Week Six Readings: Realistic Fiction

The students’ toilet was at the other end of the long corridor with the spinach-green classroom doors.  Racing against time, Bastian ran as fast as he could and just made it.
As he sat there, he wondered why heroes in stories like the one he was reading never had to worry about such problems…
“Probably,” Bastian now said to himself, “these things are just too unimportant to be mentioned in stories.”

I’m not sure that whether or not Flipped matches a common experience of tweens is really a useful question.  I don’t know that many tweens have raised chickens, tried to save a tree, or have a mentally disabled uncle.  Or that many have come to the realization that their dad is a bit of a bigot, have a grandfather living at home, and go to a middle school where the booster club auctions off students as a fundraiser.  I think, as in fantasy or science fiction, what readers often relate to in realistic fiction are the larger themes – like facing up to your mistakes and learning to understand others.

Granted, one could generalize the plot and say it’s about a changing friendship, families in crisis, and humiliation in middle school, and most tweens have certainly been through several of those.  But one could say the same of many genre books.

 

We tend to think of realistic fiction as presenting solutions to young readers real life problems, that is what the genre used to be called, after all.  But as Lesesne point out in Naked Reading, that’s not always what readers want, or what is best for them:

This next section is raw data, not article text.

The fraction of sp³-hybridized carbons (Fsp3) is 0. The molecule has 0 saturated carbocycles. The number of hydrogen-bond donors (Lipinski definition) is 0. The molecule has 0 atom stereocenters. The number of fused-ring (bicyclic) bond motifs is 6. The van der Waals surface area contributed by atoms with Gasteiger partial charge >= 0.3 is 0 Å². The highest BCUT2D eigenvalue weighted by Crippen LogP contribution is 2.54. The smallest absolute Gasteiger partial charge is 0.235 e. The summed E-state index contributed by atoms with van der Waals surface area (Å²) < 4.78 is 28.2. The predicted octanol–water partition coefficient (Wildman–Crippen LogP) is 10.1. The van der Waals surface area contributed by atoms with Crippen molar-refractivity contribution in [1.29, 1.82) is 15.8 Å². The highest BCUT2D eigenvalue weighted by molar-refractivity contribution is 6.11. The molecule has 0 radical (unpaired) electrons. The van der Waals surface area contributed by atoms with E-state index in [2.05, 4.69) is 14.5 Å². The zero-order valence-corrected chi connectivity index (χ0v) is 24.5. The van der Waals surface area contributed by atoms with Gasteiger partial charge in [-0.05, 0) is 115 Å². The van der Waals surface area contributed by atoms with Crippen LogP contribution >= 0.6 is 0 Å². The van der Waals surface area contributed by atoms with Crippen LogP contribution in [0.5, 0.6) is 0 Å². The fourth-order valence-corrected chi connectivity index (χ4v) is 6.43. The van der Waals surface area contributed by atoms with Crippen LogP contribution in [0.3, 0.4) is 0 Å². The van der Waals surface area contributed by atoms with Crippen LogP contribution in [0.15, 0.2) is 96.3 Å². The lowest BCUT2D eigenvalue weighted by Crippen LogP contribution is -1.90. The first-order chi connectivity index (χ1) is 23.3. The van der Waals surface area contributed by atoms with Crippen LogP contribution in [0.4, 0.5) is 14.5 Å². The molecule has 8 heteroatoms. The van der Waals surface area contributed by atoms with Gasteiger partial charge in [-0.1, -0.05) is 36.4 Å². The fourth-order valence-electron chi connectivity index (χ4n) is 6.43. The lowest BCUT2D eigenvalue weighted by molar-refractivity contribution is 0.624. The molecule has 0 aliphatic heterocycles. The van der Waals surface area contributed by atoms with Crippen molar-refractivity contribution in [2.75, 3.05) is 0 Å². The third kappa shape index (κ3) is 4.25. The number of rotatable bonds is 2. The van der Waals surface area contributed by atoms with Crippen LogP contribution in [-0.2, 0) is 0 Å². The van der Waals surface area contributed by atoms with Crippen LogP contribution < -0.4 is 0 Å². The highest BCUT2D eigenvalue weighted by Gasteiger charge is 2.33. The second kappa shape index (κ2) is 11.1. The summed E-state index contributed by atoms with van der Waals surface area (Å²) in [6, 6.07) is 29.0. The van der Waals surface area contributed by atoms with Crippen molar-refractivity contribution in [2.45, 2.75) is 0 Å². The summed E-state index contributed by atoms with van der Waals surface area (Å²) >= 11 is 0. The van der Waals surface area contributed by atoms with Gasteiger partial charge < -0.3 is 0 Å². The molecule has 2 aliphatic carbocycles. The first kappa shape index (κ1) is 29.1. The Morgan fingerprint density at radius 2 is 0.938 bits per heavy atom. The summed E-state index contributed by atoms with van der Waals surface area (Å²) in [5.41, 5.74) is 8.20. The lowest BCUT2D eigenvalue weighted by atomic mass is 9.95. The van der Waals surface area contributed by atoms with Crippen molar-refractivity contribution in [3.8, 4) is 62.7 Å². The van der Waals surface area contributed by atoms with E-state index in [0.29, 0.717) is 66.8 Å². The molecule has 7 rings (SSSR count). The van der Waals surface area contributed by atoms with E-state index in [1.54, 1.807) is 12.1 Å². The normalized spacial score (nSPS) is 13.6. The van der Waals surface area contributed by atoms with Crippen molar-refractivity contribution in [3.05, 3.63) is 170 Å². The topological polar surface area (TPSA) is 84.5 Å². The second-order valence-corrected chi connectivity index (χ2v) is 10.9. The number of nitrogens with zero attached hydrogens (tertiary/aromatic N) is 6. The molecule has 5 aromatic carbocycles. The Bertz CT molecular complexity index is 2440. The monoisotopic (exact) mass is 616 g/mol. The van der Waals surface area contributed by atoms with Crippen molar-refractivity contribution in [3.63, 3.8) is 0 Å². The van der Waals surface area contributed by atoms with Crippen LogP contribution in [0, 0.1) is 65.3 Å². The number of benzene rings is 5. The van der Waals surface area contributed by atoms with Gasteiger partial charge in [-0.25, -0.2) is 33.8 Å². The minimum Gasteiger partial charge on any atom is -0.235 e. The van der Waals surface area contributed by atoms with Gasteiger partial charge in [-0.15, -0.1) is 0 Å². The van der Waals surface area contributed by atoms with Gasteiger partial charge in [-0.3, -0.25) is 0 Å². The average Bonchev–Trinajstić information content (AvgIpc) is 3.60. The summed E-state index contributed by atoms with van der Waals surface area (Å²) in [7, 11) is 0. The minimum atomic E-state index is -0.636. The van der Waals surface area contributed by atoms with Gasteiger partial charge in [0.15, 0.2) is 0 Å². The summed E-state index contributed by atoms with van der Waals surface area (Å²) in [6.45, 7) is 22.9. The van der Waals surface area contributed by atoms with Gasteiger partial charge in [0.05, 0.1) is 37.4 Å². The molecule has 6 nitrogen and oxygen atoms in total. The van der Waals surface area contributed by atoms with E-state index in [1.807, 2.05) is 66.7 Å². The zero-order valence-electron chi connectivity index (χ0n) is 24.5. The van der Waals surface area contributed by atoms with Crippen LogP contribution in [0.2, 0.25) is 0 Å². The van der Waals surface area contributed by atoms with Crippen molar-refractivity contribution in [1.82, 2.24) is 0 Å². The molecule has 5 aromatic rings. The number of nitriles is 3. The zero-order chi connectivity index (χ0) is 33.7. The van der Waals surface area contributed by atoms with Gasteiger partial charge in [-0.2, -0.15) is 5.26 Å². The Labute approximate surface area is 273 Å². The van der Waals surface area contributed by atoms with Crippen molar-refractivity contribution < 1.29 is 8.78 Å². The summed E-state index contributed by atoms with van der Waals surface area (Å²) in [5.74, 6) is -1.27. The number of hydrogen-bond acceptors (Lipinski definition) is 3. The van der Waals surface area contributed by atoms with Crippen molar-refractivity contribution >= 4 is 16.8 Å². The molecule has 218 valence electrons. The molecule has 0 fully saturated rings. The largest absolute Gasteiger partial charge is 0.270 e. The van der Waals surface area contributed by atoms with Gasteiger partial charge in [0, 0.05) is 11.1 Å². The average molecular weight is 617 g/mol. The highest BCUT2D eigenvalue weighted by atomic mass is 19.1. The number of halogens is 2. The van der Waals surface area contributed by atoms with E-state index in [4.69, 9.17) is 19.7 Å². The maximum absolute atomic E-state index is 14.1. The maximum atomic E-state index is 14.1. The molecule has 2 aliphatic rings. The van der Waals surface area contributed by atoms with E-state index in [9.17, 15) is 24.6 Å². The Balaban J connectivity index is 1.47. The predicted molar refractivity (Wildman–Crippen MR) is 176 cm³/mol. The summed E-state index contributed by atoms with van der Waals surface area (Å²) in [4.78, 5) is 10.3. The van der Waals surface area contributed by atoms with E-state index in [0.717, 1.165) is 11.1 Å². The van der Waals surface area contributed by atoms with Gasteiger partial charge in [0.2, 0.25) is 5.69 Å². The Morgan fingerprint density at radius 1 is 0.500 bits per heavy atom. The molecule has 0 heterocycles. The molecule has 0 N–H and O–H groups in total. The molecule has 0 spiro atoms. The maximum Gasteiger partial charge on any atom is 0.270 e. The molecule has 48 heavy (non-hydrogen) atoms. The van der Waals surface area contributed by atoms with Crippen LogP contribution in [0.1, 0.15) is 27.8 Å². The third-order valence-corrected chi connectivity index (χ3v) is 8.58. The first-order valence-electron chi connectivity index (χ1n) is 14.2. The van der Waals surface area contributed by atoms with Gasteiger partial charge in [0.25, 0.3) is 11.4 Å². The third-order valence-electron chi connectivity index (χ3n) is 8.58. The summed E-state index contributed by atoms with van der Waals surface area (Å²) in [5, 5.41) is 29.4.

This process, called bibliotherapy, can have disastrous consequences. After my daughter died a few years ago, well-meaning teachers encouraged my grandchildren, Natalie, Cali, and Corrie, to read books where a main character died. What those kids did not want was to be reminded of their loss. Instead, what they needed was to find some relief from their sadness. We read books with gentle good humor, happy to find a reason to laugh. It has only been recently, some four years after their mother’s death, that the girls are reading books like The Afterlife by Gary Soto and The Sledding Hill by Chris Crutcher.

All readers want to be able to identify with the protagonists once in a while at least, but that doesn’t always have much to do with why people choose to read realistic fiction.

 

I think that in some ways realistic fiction is rather like fan-fiction in that instead of building a world yourself, you play in someone else’s.  Except that in this case the world is the one we all live in, not a figment of someone’s imagination.  Still, the issues are the same; realistic fiction feels realistic not because of how many readers have experienced what the protagonist has gone through, but because of how well the writer matches the accepted cannon.

I think the trick to writing good realistic fiction is not to make it like reality, but rather, to make it something slightly more – but still believable.

With that being the question, I can say that yes, I think that Flipped feels very grounded in reality and the characters in it are very relatable and recognizable.  While most tweens have not gone through what Juli and Bryce have, many would act as they did, given the same circumstances, and the circumstances are well within the realm of what is likely.

 

Quote from:

 

Ende, M.  (1984) The Neverending Story.  New York, NY: Penguin Books